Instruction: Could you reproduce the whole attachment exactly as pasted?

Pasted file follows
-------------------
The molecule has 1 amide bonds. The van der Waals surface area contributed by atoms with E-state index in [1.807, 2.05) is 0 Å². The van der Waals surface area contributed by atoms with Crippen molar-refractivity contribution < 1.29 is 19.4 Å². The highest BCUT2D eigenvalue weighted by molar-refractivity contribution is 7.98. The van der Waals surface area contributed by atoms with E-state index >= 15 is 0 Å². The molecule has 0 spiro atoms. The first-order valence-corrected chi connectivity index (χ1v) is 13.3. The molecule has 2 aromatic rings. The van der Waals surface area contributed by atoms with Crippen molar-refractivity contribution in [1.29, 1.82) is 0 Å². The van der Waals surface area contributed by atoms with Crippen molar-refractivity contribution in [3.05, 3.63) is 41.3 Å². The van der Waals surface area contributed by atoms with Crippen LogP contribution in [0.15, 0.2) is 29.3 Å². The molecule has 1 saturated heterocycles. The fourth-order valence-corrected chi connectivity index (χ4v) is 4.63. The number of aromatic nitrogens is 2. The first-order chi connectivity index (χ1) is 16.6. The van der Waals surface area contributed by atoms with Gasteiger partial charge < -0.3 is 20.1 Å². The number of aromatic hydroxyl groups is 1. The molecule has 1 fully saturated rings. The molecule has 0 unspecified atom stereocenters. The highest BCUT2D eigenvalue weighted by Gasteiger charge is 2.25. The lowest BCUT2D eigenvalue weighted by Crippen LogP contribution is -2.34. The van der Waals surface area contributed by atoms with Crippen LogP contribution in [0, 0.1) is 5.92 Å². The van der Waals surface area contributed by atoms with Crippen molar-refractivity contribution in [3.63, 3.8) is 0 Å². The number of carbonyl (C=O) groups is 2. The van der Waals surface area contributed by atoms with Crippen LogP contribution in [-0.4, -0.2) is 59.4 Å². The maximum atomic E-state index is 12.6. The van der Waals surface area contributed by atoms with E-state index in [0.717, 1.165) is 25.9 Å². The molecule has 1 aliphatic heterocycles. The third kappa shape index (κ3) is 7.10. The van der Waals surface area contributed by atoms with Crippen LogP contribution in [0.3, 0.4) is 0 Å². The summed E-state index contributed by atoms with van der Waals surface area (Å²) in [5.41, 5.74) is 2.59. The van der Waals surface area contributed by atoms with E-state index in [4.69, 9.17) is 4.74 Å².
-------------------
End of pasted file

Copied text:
The molecule has 1 amide bonds. The van der Waals surface area contributed by atoms with E-state index in [1.807, 2.05) is 0 Å². The van der Waals surface area contributed by atoms with Crippen molar-refractivity contribution < 1.29 is 19.4 Å². The highest BCUT2D eigenvalue weighted by molar-refractivity contribution is 7.98. The van der Waals surface area contributed by atoms with E-state index >= 15 is 0 Å². The molecule has 0 spiro atoms. The first-order valence-corrected chi connectivity index (χ1v) is 13.3. The molecule has 2 aromatic rings. The van der Waals surface area contributed by atoms with Crippen molar-refractivity contribution in [1.29, 1.82) is 0 Å². The van der Waals surface area contributed by atoms with Crippen molar-refractivity contribution in [3.05, 3.63) is 41.3 Å². The van der Waals surface area contributed by atoms with Crippen LogP contribution in [0.15, 0.2) is 29.3 Å². The molecule has 1 saturated heterocycles. The fourth-order valence-corrected chi connectivity index (χ4v) is 4.63. The number of aromatic nitrogens is 2. The first-order chi connectivity index (χ1) is 16.6. The van der Waals surface area contributed by atoms with Gasteiger partial charge < -0.3 is 20.1 Å². The number of aromatic hydroxyl groups is 1. The molecule has 1 fully saturated rings. The molecule has 0 unspecified atom stereocenters. The highest BCUT2D eigenvalue weighted by Gasteiger charge is 2.25. The lowest BCUT2D eigenvalue weighted by Crippen LogP contribution is -2.34. The van der Waals surface area contributed by atoms with Crippen LogP contribution in [0, 0.1) is 5.92 Å². The van der Waals surface area contributed by atoms with Crippen molar-refractivity contribution in [3.63, 3.8) is 0 Å². The number of carbonyl (C=O) groups is 2. The van der Waals surface area contributed by atoms with Crippen LogP contribution in [-0.4, -0.2) is 59.4 Å². The maximum atomic E-state index is 12.6. The van der Waals surface area contributed by atoms with E-state index in [0.717, 1.165) is 25.9 Å². The molecule has 1 aliphatic heterocycles. The third kappa shape index (κ3) is 7.10. The van der Waals surface area contributed by atoms with Crippen LogP contribution in [0.3, 0.4) is 0 Å². The summed E-state index contributed by atoms with van der Waals surface area (Å²) in [5.41, 5.74) is 2.59. The van der Waals surface area contributed by atoms with E-state index in [4.69, 9.17) is 4.74 Å².